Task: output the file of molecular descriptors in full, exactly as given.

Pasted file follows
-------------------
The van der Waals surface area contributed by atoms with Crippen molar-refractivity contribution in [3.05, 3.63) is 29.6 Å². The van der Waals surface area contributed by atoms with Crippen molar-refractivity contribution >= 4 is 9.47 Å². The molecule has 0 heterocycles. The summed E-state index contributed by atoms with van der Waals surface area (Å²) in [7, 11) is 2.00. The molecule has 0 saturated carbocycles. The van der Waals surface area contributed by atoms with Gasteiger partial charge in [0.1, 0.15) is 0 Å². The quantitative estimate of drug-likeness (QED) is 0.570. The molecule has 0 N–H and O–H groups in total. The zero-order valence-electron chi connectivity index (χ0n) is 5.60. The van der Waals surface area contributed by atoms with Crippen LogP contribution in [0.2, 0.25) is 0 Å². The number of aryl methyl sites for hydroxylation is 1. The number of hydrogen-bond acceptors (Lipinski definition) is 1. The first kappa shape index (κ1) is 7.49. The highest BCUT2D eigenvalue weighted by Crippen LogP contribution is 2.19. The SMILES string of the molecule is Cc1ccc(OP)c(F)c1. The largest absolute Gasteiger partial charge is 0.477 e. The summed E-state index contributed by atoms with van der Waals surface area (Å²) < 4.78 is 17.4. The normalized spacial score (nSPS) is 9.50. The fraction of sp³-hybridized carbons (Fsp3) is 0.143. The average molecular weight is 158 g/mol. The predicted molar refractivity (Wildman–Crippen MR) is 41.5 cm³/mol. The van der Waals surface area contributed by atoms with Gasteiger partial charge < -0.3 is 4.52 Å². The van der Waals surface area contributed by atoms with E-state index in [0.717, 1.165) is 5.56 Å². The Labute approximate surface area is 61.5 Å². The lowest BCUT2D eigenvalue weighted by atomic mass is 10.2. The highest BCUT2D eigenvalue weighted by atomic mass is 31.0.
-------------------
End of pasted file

The van der Waals surface area contributed by atoms with Crippen molar-refractivity contribution in [3.05, 3.63) is 29.6 Å². The van der Waals surface area contributed by atoms with Crippen molar-refractivity contribution >= 4 is 9.47 Å². The molecule has 0 heterocycles. The summed E-state index contributed by atoms with van der Waals surface area (Å²) in [7, 11) is 2.00. The molecule has 0 saturated carbocycles. The van der Waals surface area contributed by atoms with Gasteiger partial charge in [0.1, 0.15) is 0 Å². The quantitative estimate of drug-likeness (QED) is 0.570. The molecule has 0 N–H and O–H groups in total. The zero-order valence-electron chi connectivity index (χ0n) is 5.60. The van der Waals surface area contributed by atoms with Crippen LogP contribution in [0.2, 0.25) is 0 Å². The number of aryl methyl sites for hydroxylation is 1. The number of hydrogen-bond acceptors (Lipinski definition) is 1. The first kappa shape index (κ1) is 7.49. The highest BCUT2D eigenvalue weighted by Crippen LogP contribution is 2.19. The SMILES string of the molecule is Cc1ccc(OP)c(F)c1. The largest absolute Gasteiger partial charge is 0.477 e. The summed E-state index contributed by atoms with van der Waals surface area (Å²) < 4.78 is 17.4. The normalized spacial score (nSPS) is 9.50. The fraction of sp³-hybridized carbons (Fsp3) is 0.143. The average molecular weight is 158 g/mol. The predicted molar refractivity (Wildman–Crippen MR) is 41.5 cm³/mol. The van der Waals surface area contributed by atoms with Gasteiger partial charge < -0.3 is 4.52 Å². The van der Waals surface area contributed by atoms with E-state index in [0.717, 1.165) is 5.56 Å². The Labute approximate surface area is 61.5 Å². The lowest BCUT2D eigenvalue weighted by atomic mass is 10.2. The highest BCUT2D eigenvalue weighted by atomic mass is 31.0.